I knew it was a possibility. I specifically didn’t buy a bus pass this month because of that. But since I’m between contracts at the moment, I didn’t realize that it had become a reality until I went down to get my mail on Wednesday and saw all the “Carpool wanted” notices on the bulletin board. Even then, I didn’t realize the strike had already started. I thought it was all just in anticipation of a future strike.
The OC Transpo Web site currently just displays information about the strike.
Usually I have some sympathy for workers who are on strike, but I have very little for the bus drivers in this case. In a spread-out city like this, too many people rely on bus travel for it to be considered anything but an essential service, despite city council voting on Wednesday that it isn’t. And the Amalgamated Transit Union likes to threaten or call strikes in November/December, essentially holding commuters and retailers (who are losing lucrative Christmas sales) hostage in an attempt to put pressure on the city negotiators.
I have very little respect and no support whatsoever for the strikers. OC Transpo bus drivers are well paid — better paid than many people in this city — and you don’t become a bus driver without realizing that you’re going to work some crappy shifts. It’s like working as a computer operator — since data centres run 24/7, you know you’re going to be working shift work. Don’t start complaining about it. Most people don’t get annual wage increases at all, let alone the kind that the bus drivers want.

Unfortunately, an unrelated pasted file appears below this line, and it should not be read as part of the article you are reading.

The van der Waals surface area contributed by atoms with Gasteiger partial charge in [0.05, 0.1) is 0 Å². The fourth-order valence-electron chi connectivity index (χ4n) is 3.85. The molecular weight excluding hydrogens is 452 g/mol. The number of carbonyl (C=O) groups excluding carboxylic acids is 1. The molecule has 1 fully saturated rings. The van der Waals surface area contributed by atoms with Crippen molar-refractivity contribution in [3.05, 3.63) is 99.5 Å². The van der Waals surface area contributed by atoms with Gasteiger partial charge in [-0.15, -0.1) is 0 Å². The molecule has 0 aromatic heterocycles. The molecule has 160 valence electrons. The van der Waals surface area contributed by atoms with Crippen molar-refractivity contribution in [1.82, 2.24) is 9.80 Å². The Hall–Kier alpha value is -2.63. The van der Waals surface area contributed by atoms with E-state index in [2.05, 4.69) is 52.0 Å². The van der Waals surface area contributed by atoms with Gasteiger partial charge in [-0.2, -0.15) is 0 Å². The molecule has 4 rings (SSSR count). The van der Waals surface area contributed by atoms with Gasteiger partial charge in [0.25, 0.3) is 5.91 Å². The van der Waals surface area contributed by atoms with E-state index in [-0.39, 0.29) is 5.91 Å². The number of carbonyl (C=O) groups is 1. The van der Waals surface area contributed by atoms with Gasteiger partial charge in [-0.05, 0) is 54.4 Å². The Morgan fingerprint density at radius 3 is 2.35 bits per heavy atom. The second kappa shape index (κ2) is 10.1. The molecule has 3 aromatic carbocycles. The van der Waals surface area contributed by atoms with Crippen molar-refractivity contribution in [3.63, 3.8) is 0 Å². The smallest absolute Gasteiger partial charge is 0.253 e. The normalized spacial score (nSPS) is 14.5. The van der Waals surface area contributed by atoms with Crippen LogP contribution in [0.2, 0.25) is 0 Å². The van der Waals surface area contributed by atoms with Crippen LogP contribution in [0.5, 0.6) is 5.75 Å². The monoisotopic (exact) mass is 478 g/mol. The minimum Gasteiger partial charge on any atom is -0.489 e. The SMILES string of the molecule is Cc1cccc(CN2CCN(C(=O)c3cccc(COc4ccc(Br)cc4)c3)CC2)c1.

Kind of glad I’m not working on a contract right now. During the month-long strike back in 1996, I had to walk an hour each way to and from my workplace — it was a cold and blizzardy November/December that year, a bit like the weather we’ve been getting in the last week. I had a cassette Walkman at the time so I had some mix tapes and ABBA to keep me company, and I lost weight, but I also almost got hit by sliding cars several times and I developed asthma during that period. From the National Post:
The last Ottawa transit strike was in 1996. It began in late November and lasted 24 days. Buses were back on the road on Dec. 19 that year. The strike ended when both sides agreed to an arbitrator’s proposal that allowed OC Transpo to roll back benefits worth about $1.25 million. The city had been seeking cuts of $2 million.
Some costs of that strike were easy to quantify. Each striker lost about $2,500 in wages, and the Ottawa-Carleton Board of Trade estimated that the cost to businesses was about $1 million a day in lower productivity and lost sales during the Christmas season.
The CBC article linked to earlier in this post mentions one poor guy who had to walk 4+ hours to get to work. For some people, their only options are walk crazy distances or not get paid. It’s insane.
Some additional related articles from today:
- Ottawa Citizen: Transit strike unjustified
- Canada.com: No end in sight for Ottawa transit strike
- Canada.com: No progress at Ottawa transit strike negotiations